2. Untag Yourself. If you are tagged in a less than flattering picture, go to the list of who is in the picture, hover on your name, and untag yourself. Once you are untagged, others will not be able to retag you.
  3. Delete the Photo. If it is your photo, delete it. If one of your friends has posted or tagged you in a bad picture, then don your Dale Carnegie supercloak.
    1. Contact the person in real life and politely ask them to remove the photo.
    2. Contact the person by Facebook message and ask them to remove it. This is not the time to be hostile; use words like please, thank you, and have a nice day. Only the picture poster can remove it. If you are rude, you risk harming your friendship or making your friend so angry the picture stays or new ones are added.
    3. Report the photo to Facebook.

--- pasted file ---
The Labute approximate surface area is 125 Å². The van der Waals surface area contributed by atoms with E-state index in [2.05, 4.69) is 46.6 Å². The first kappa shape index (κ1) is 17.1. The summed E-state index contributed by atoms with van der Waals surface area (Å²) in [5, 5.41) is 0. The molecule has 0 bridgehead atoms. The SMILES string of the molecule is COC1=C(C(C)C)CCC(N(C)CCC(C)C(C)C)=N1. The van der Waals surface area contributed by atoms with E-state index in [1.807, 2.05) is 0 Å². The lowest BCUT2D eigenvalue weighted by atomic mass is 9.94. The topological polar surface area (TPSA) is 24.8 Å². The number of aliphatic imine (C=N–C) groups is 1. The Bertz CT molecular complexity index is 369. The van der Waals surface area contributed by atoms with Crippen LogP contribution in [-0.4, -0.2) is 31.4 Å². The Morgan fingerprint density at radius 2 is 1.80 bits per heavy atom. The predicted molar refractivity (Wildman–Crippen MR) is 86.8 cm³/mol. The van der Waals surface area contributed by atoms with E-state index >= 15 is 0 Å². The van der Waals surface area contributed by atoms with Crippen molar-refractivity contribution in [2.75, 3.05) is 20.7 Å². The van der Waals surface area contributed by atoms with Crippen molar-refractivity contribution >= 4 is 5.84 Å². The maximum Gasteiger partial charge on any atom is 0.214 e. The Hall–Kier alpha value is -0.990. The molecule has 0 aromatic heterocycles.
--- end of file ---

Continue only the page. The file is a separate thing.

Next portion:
4. Even if the photo is deleted, people could have downloaded it for posterity.
  4. Knock It Down. If you can’t get rid of the picture, get good ones taken and tagged to knock the bad one down the view list.
  5. If You Aren’t Good, Get Good. With the abundance of cameras and flipcams, what happens in Vegas stays on Facebook/Twitter/the Internet forever.

Photos and privacy issues get tougher when children are involved. Some children have family issues that require them not to have photos published. Ask permission of parents first. Check the privacy settings of your photo albums.

What are our choices with photos and privacy?

  • We could don burkas so no one will know who’s in which photo.
  • Or we can try to find ways to be part of the conversation and protect our privacy as much as possible. 

Smile. You’re on candid camera. So am I.

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“Pay no attention to the man behind the curtain!” the Wizard orders Dorothy when she’s trying to leave Oz.  She ignores the voice, peeks behind the curtain, and discovers the wizard is human.